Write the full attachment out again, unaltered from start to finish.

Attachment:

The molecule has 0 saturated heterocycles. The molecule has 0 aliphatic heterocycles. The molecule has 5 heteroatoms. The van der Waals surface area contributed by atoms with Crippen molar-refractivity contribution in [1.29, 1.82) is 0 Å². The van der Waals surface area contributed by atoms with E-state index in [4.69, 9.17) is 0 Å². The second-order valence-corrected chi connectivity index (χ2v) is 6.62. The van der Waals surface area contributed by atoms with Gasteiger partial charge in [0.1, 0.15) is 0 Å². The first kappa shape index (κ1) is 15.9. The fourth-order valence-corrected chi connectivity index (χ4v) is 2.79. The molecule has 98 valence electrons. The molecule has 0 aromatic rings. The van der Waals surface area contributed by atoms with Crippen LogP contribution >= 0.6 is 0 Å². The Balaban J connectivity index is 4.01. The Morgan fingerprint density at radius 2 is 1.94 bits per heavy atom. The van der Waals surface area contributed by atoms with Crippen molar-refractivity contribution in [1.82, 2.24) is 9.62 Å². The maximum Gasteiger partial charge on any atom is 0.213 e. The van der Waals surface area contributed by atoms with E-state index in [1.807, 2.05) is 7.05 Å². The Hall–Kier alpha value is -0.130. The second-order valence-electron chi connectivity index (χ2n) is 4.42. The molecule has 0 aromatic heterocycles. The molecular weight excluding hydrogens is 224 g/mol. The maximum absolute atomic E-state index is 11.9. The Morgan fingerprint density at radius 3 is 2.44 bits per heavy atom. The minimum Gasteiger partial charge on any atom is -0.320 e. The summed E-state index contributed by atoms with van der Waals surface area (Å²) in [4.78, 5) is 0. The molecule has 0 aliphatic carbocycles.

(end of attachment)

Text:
The molecule has 0 saturated heterocycles. The molecule has 0 aliphatic heterocycles. The molecule has 5 heteroatoms. The van der Waals surface area contributed by atoms with Crippen molar-refractivity contribution in [1.29, 1.82) is 0 Å². The van der Waals surface area contributed by atoms with E-state index in [4.69, 9.17) is 0 Å². The second-order valence-corrected chi connectivity index (χ2v) is 6.62. The van der Waals surface area contributed by atoms with Gasteiger partial charge in [0.1, 0.15) is 0 Å². The first kappa shape index (κ1) is 15.9. The fourth-order valence-corrected chi connectivity index (χ4v) is 2.79. The molecule has 98 valence electrons. The molecule has 0 aromatic rings. The van der Waals surface area contributed by atoms with Crippen LogP contribution >= 0.6 is 0 Å². The Balaban J connectivity index is 4.01. The Morgan fingerprint density at radius 2 is 1.94 bits per heavy atom. The van der Waals surface area contributed by atoms with Crippen molar-refractivity contribution in [1.82, 2.24) is 9.62 Å². The maximum Gasteiger partial charge on any atom is 0.213 e. The van der Waals surface area contributed by atoms with E-state index in [1.807, 2.05) is 7.05 Å². The Hall–Kier alpha value is -0.130. The second-order valence-electron chi connectivity index (χ2n) is 4.42. The molecule has 0 aromatic heterocycles. The molecular weight excluding hydrogens is 224 g/mol. The maximum absolute atomic E-state index is 11.9. The Morgan fingerprint density at radius 3 is 2.44 bits per heavy atom. The minimum Gasteiger partial charge on any atom is -0.320 e. The summed E-state index contributed by atoms with van der Waals surface area (Å²) in [4.78, 5) is 0. The molecule has 0 aliphatic carbocycles.